Carol Ann Duffy's The World's Wife has 30 different characters in it, and Tom planned to use 11 in the opera, but he adds that there is  sense of a meta-character building to an archetype, the forgotten woman of history, the world's wife.

Tom felt that the best way to create this archetype was to enable to the soprano to multiply herself. So he uses a sophisticated loop pedal which combines complex pre-programming with immediate control by the singer. This enables live sections to be captured and to then return later in the piece, with all the various characters returning towards the end, joining together as a chorus. The string quartet also loops its material, though less from a dramaturgical necessity than to create a satisfying aesthetic link. All this was planned by Tom via a series of 'sleep inducing spreadsheets'. For this new piece, Tom feels there is a real dramaturgical necessity for the electronics, and he talks of composing it being a brilliant puzzle, having to solve what goes where.

He has been working with Amanda on the opera for the last six months, so it is very much tailored to her voice and her character. Tom admits that a big tension in the work is that Carol Ann Duffy's The World's Wife is a major feminist text, and he is a male composer. In the current climate we cannot pretend that questions of gender in the arts are solved. Within his music for the piece Tom uses material from past female composers, such as Barbara Strozzi, Clara Schumann, Francesca Caccini and Elizabeth Lutyens, some times just a few notes, sometimes whole quotations. It is always his music, but it might melt for instance into a baroque figuration. Tom enjoys this playing with the listener's sense of chronology. Tom points out that a lot of the music written by female composers was originally credited to men, and wonders if he is just repeating this.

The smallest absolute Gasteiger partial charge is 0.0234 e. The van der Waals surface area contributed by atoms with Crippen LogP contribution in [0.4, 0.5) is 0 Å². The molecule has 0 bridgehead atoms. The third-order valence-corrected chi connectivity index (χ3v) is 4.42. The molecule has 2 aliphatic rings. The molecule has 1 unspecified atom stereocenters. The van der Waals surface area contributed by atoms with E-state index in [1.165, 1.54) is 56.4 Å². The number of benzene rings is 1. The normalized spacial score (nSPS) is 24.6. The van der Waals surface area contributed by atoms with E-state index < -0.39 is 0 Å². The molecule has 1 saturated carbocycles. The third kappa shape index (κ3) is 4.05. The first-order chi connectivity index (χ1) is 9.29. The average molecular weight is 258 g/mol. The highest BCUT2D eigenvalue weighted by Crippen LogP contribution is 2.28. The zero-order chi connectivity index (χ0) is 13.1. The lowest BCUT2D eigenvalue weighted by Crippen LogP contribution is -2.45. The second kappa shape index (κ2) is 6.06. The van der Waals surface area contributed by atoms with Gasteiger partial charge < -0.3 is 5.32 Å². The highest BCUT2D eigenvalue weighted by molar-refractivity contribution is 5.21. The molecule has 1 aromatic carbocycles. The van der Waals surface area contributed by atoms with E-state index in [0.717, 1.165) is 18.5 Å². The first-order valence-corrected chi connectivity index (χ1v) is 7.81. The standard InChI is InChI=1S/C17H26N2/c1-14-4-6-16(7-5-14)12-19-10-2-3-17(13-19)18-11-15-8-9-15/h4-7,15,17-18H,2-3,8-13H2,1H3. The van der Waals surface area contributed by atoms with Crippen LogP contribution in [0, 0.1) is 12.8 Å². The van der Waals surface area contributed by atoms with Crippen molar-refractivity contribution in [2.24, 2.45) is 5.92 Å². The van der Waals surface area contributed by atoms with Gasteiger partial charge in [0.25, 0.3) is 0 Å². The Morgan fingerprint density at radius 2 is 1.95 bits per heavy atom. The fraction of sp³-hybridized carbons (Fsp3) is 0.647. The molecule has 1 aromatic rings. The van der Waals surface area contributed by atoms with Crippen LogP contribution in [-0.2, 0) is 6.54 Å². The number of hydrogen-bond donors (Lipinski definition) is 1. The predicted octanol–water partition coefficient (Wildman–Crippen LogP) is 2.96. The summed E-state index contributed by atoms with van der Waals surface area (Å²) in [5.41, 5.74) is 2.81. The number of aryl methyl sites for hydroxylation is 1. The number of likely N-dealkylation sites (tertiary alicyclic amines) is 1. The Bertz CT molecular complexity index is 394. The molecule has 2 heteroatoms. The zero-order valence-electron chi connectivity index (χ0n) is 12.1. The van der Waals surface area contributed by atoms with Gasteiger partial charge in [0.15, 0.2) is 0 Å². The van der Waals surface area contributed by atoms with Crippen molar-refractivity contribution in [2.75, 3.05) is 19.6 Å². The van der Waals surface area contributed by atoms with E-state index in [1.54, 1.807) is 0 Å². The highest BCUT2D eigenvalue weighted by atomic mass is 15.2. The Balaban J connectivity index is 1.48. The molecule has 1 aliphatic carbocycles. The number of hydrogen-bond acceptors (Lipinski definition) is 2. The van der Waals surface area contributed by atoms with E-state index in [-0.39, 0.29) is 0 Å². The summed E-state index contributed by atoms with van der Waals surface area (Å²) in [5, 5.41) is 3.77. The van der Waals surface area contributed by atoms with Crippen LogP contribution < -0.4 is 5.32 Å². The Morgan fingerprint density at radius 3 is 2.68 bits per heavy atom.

He feels that it is important to bring these issues into the open,and pose these questions about the opera. As for Carol Ann Duffy, it seems she thinks that 'men can be feminists too', and that for her The World's Wife is a defined text, and tom  is just adding to it.

Rather impressively, Tom is not just writing the opera, he is producing the tour himself with help from Welsh National Opera and Taliesin Arts Centre, Swansea. So not surprisingly, though he has ideas for other projects, his time has been very much taken up with writing and producing The World's Wife.

One idea which he would like to pursue is for some compositional outreach, where he would invite members of the public to come and watch and talk to him as he works on the piano. But he admits that of 20 projects which he is desperate to make, 18 will never make it, and in contrast to the idea for outreach part of him would like to simply lock himself away and write.

Tom Green, Carol Ann Duffy - The World's Wife
Like many composers to whom I talk, physically writing out the music is an important part of the process for Tom. Also, as he does not completely trust his ear when he has five or more lines going, he uses the piano. But he also like the tactile experience at the piano as part of the composing process. He enjoys the process of listening to sounds in his inner ear, trying to turn thoughts into something more explicit, then figuring out how to manifest that in a score.



The World's Wife Tour 
15.10.2017: Weston Studio, Welsh National Opera, Cardiff
19.10.2017: Theatr Brycheiniog, Brecon
21.10.2017: Taliesin Arts Centre, Swansea
28.10.2017: Ucheldre, Holyhead
1.11.2017: Aberystwyth Arts Centre, Aberystwyth
2.11.2017: Galeri, Caernarfon
3.11.2017: Torch Theatre, Milford Haven  

Elsewhere on this blog: